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EI strengthens international trade unionism and its internal structures

At its 39th meeting held on 30 November-1 December, EI Executive Board adopted new policies related to the crisis and its impact on unions worldwide. These policies are partly represented by resolutions on ‘the Strengthening of International Trade Unionism within the Context of Globalisation,’ and ‘EI Structures.’

Board members, in the former of these two resolutions, acknowledged “the context of profound economic and social crisis which has led to the unemployment of 32 million working men and women and the spread of poverty and hunger.” Simultaneously, they condemned “the various attacks on trade union organisations as guarantors of the fundamental democratic rights of working men and women throughout the world and as decisive entities in negotiation processes.”

They also observed this a moment for trade unions to intensify, rather than retreat from, their internationalist orientation. This supports the Trade Union Declaration at the 2010 Summit of the United Nations General Assembly with a view to accelerating progress towards attainment of the Millennium Development Goals (MDGs).

The Board went on to call upon governments to perform their function as guarantors of all citizens’ rights, especially the basic rights to public education, public health, form trade unions and bargain collectively.

This resolution on international trade unionism demands the “fulfilment of the commitment to attain the MDGs by the year 2015, whilst addressing the questions of the debt crisis and international cooperation on fiscal matters.” Additionally, it urges EI “to intensify its work in the analysis of the global situation, the provision of updates and tools to the member organisations to support these various campaigns and also in coordination with other international trade union organisations.”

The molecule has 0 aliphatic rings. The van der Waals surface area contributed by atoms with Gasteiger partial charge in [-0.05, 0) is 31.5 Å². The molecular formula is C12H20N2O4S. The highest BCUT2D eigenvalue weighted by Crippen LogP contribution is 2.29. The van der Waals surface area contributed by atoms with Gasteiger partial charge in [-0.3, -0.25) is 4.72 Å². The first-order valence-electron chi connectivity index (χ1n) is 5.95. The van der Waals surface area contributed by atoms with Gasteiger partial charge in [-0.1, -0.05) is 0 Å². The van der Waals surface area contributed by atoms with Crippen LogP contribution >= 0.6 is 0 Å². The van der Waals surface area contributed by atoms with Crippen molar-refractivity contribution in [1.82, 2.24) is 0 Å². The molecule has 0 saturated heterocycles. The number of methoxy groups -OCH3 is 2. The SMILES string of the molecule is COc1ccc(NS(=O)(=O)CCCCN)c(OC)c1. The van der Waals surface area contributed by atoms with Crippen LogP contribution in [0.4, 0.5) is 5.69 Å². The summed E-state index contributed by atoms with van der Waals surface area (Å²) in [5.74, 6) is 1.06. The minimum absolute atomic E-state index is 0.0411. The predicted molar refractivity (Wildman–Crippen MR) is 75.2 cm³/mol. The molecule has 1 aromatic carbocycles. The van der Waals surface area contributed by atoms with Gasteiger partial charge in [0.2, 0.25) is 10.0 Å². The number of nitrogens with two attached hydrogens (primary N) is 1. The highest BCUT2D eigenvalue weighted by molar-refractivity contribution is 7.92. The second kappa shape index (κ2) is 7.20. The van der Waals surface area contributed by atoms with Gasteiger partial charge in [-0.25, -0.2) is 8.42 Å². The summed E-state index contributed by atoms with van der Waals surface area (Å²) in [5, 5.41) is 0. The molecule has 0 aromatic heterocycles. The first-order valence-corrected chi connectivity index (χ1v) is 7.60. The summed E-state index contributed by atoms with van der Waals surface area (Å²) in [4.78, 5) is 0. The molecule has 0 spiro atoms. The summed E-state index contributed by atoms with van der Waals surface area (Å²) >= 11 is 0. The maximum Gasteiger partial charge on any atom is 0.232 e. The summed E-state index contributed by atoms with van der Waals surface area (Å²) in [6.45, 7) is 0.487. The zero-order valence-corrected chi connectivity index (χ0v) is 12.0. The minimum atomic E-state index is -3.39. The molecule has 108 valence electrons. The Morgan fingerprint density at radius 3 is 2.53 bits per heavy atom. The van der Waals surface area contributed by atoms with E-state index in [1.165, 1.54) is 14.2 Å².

To better equip EI to face the crisis, as well as improve its decision-making processes, the Board also adopted the second Resolution on EI Structures.

This document recognises “that the democratic nature of EI and the representativeness of the governing bodies determine the strength of the International, and that the role and functions of the members and officers of the governing bodies determine the organisation’s effectiveness in carrying out its many tasks.”

Noting that democratic structures, roles and responsibilities of officials be periodically evaluated, the resolution mandates the Executive Board “to establish from among its own members a working group, consisting of two representatives from each region together with the EI President and General Secretary.”

The working group aims to examine, in particular, “the structure and representativeness of the Executive Board, including the allocation of regional and open seats, the role and functions of the Officers and other members of the Board, and the financial implications of changes in any of the existing arrangements;” and “the role and functions of the regional and sub-regional structures.”

An interim report will be sent to member organisations by January 2014.

EI General Secretary, Fred van Leeuwen, noted: “Given the current context, trade unions need to think about new and more effective ways of organizing and dialoguing with governments, locally as well as globally.”

He concluded: “I expect these resolutions will contribute guaranteeing the voice of strong teacher unions remain heard, bringing forward solutions to quickly exit the crisis.”

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